Include Required Libraries

library(ggplot2)
## Warning: package 'ggplot2' was built under R version 3.5.3
library(dplyr)
## Warning: package 'dplyr' was built under R version 3.5.3
library(statsr)
## Warning: package 'statsr' was built under R version 3.5.3
## Warning: package 'BayesFactor' was built under R version 3.5.3
## Warning: package 'coda' was built under R version 3.5.3
library(leaps)
## Warning: package 'leaps' was built under R version 3.5.3
library(grid)
library(gridExtra)
## Warning: package 'gridExtra' was built under R version 3.5.3
library(GGally)
## Warning: package 'GGally' was built under R version 3.5.3
library(knitr)
## Warning: package 'knitr' was built under R version 3.5.3

Load Movies Dataset

load("movies.Rdata")

Part 1 - About data (Additional analysis of data apart from given reg_model_project)

From given information provided for data we can see that the sample was obtained randomly and therefore statitical analysis results should be able to generalize to the targeted population with caution. Moreover as we have 32 features in movies dataset we can achieve some insights which can be helpful for businesses for revenue generation, budget management, spending etc.

Part 2: Displaying data in table format using library knitr

dfm_all_data <- movies[(1:32)]
kable(head(dfm_all_data))
title title_type genre runtime mpaa_rating studio thtr_rel_year thtr_rel_month thtr_rel_day dvd_rel_year dvd_rel_month dvd_rel_day imdb_rating imdb_num_votes critics_rating critics_score audience_rating audience_score best_pic_nom best_pic_win best_actor_win best_actress_win best_dir_win top200_box director actor1 actor2 actor3 actor4 actor5 imdb_url rt_url
Filly Brown Feature Film Drama 80 R Indomina Media Inc. 2013 4 19 2013 7 30 5.5 899 Rotten 45 Upright 73 no no no no no no Michael D. Olmos Gina Rodriguez Jenni Rivera Lou Diamond Phillips Emilio Rivera Joseph Julian Soria http://www.imdb.com/title/tt1869425/ //www.rottentomatoes.com/m/filly_brown_2012/
The Dish Feature Film Drama 101 PG-13 Warner Bros. Pictures 2001 3 14 2001 8 28 7.3 12285 Certified Fresh 96 Upright 81 no no no no no no Rob Sitch Sam Neill Kevin Harrington Patrick Warburton Tom Long Genevieve Mooy http://www.imdb.com/title/tt0205873/ //www.rottentomatoes.com/m/dish/
Waiting for Guffman Feature Film Comedy 84 R Sony Pictures Classics 1996 8 21 2001 8 21 7.6 22381 Certified Fresh 91 Upright 91 no no no no no no Christopher Guest Christopher Guest Catherine Oโ€™Hara Parker Posey Eugene Levy Bob Balaban http://www.imdb.com/title/tt0118111/ //www.rottentomatoes.com/m/waiting_for_guffman/
The Age of Innocence Feature Film Drama 139 PG Columbia Pictures 1993 10 1 2001 11 6 7.2 35096 Certified Fresh 80 Upright 76 no no yes no yes no Martin Scorsese Daniel Day-Lewis Michelle Pfeiffer Winona Ryder Richard E. Grant Alec McCowen http://www.imdb.com/title/tt0106226/ //www.rottentomatoes.com/m/age_of_innocence/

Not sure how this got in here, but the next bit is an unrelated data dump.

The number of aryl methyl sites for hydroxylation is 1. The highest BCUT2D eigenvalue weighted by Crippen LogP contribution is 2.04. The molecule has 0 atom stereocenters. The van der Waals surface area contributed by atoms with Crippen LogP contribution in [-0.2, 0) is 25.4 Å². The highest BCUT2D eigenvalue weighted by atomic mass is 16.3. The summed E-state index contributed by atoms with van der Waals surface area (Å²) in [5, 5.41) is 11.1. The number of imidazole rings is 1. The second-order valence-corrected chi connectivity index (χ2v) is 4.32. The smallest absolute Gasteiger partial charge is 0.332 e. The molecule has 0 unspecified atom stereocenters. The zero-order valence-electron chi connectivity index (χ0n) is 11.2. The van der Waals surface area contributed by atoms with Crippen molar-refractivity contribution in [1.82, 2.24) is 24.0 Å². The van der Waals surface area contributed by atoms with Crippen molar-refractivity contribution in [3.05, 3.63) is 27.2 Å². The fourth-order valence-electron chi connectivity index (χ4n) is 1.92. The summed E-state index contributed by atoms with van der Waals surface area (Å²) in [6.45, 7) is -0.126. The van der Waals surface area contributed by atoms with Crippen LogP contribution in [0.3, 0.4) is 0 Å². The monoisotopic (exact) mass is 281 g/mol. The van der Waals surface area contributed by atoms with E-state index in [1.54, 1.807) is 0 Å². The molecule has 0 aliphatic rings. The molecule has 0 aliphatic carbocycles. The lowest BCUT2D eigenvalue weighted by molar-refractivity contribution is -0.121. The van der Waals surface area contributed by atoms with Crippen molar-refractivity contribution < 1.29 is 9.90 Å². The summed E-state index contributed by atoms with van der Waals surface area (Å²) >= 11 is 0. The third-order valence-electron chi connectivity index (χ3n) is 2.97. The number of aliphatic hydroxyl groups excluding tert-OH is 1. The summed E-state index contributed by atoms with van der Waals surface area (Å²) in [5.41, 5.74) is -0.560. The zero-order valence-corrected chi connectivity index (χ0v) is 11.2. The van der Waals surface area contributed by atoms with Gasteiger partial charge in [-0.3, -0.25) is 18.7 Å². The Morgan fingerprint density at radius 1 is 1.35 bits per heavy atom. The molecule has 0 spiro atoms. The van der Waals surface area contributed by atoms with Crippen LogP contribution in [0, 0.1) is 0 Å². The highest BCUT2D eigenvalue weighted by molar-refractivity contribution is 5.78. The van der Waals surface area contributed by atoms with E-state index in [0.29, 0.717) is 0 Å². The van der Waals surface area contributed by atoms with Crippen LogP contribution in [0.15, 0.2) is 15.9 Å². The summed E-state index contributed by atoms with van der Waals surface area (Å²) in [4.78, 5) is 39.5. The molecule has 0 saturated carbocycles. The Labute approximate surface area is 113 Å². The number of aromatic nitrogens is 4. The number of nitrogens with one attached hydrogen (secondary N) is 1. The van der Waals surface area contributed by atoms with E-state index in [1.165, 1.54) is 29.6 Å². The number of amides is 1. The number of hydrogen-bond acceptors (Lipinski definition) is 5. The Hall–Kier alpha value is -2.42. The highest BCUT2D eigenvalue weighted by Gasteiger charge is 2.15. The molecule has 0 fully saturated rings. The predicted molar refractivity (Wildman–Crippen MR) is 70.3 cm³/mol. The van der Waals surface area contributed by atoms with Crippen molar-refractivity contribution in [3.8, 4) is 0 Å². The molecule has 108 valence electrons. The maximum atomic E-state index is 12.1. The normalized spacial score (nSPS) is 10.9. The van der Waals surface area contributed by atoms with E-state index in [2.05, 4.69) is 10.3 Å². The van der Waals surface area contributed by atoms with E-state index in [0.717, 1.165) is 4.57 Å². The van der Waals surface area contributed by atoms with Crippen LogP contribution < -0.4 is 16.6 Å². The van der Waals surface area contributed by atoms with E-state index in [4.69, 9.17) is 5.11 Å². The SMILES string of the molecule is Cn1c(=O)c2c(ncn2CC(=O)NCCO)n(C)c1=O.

Malevolence Feature Film Horror 90 R Anchor Bay Entertainment 2004 9 10 2005 4 19 5.1 2386 Rotten 33 Spilled 27 no no no no no no Stevan Mena Samantha Dark R. Brandon Johnson Brandon Johnson Heather Magee Richard Glover http://www.imdb.com/title/tt0388230/ //www.rottentomatoes.com/m/10004684-malevolence/
Old Partner Documentary Documentary 78 Unrated Shcalo Media Group 2009 1 15 2010 4 20 7.8 333 Fresh 91 Upright 86 no no no no no no Chung-ryoul Lee Choi Won-kyun Lee Sam-soon Moo NA NA http://www.imdb.com/title/tt1334549/ //www.rottentomatoes.com/m/old-partner/

Part 3: Research question

The research question here is to identy whether a subset of variables from the given movie dataset can be used to predict the audience score of a particular movie. Identifying the popularity before release of the movie can provide useful insights about the movie and can drive movie business. In case model predicts less popularity for a particular input, such an insight can help to reduce further cost. More better distribution of assets to boost the revenue and manage future decisions.

Part 4: Exploratory data analyis

Here we will observe every variable to see its importance and how it can affect the overall performance to predict the audience score.Before building a prediction model, we need to identify a subset of variables from the dataset for our multiple linear regression model. The response variable is audience_score, and explanatory variables should be a subset of variable that might affect the response variable.

dfm <- movies[ -c(1:2, 5:12, 15, 24, 31:32)]
dfm <- na.omit(dfm)
#Show a list of possible variables included for modeling 
str(dfm)
## Classes 'tbl_df', 'tbl' and 'data.frame':    634 obs. of  18 variables:
##  $ genre           : Factor w/ 11 levels "Action & Adventure",..: 6 6 4 6 7 6 6 5 6 1 ...
##  $ runtime         : num  80 101 84 139 90 142 93 88 119 127 ...
##  $ imdb_rating     : num  5.5 7.3 7.6 7.2 5.1 7.2 5.5 7.5 6.6 6.8 ...
##  $ imdb_num_votes  : int  899 12285 22381 35096 2386 5016 2272 880 12496 71979 ...
##  $ critics_score   : num  45 96 91 80 33 57 17 90 83 89 ...